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LONDON-Competition has returned to the airline insurance market with a vengeance.
Airline hull insurance rates declined 12% last year and are expected to plunge another 22% this year, according to Rudolf Enz, deputy head of the economic research department of Swiss Reinsurance Co. in Zurich.
Liability insurance rates, meanwhile, dropped 3% last year and are expected to drop another 20% this year, Mr. Enz said.
But a soft market offering cheaper prices is not the goal of airline risk managers or aviation underwriters, according to delegates and speakers at the 12th International Airline Insurance Conference in London late last month.
Airlines want policy changes and better understanding of their business by underwriters, according to Tony Galbraith, group treasurer of British Airways P.L.C.
In particular, he said, airlines would like:
Non-marine liabilities incorporated into their airline hull and liability insurance programs. Such non-marine risks would include use of ground transport and tour operators liability.
Hull war risks coverage incorporated into airline all-risk hull policies. Up until now, hull war risk has been insured under a separate policy, while liability war risk is included in airlines all-risks liability coverage.
This anomaly is highlighted by the loss of Trans World Airlines Flight 800, which exploded for "as yet unexplained reasons" after takeoff from New York last year, said Mr. Galbraith. The loss could be a hull war risk loss if there was a terrorist explosion or a missile attack; or an all-risks loss if the explosion was caused by mechanical failure.
"If the liability falls under one policy, then why not the hull also?" asked Mr. Galbraith.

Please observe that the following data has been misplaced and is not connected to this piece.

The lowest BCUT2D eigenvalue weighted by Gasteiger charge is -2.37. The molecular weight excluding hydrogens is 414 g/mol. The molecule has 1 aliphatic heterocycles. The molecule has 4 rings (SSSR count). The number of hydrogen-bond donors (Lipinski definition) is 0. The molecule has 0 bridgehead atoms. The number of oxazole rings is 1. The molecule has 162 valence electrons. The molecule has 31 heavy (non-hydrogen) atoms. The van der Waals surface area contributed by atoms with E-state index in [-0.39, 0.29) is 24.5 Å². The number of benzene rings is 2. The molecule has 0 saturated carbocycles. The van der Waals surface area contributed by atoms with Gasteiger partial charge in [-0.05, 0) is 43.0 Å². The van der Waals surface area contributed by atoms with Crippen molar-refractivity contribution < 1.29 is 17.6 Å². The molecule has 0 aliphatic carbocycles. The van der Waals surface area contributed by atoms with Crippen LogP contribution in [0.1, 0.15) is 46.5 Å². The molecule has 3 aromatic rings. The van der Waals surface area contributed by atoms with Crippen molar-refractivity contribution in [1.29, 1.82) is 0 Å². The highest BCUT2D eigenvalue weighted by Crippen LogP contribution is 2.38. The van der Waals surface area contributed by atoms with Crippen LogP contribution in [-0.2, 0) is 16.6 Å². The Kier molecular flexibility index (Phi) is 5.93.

Simpler policy wordings. "The (standard) line 'I'll get my lawyers to interpret with your lawyers' is no joke," said Mr. Galbraith. "It benefits no one other than making lawyers more wealthy."
Everyone would benefit if aviation underwriters used the data they had to evaluate each airline's exposures, said Mr. Galbraith. Underwriters also should set up risk assessment procedures similar to those established several years ago by French aviation underwriter La Reunion Aerienne with the help of British Airways, he said. The lack of risk assessment by underwriters "misses an opportunity for risk management investment decisions" to improve an airline's fleet, said Mr. Galbraith.
Airlines should take the initiative, however, to help underwriters understand their risks. And if appropriate coverage is not available in the market, alternative solutions using airline captives could be an option, he added.
Premiums have fluctuated heavily over many years in the airline insurance market, which doesn't benefit anyone, aviation underwriters say.
Because of the fluctuation, worldwide airline hull and liability premiums, excluding hull war risk from 1991 to the end of 1996, have totaled $7.65 billion, while total claims reached nearly $8.9 billion, according to Tony Medniuk, managing director and chief underwriter of the British Aviation Insurance Group in London. This has meant a cumulative loss of $1.25 billion.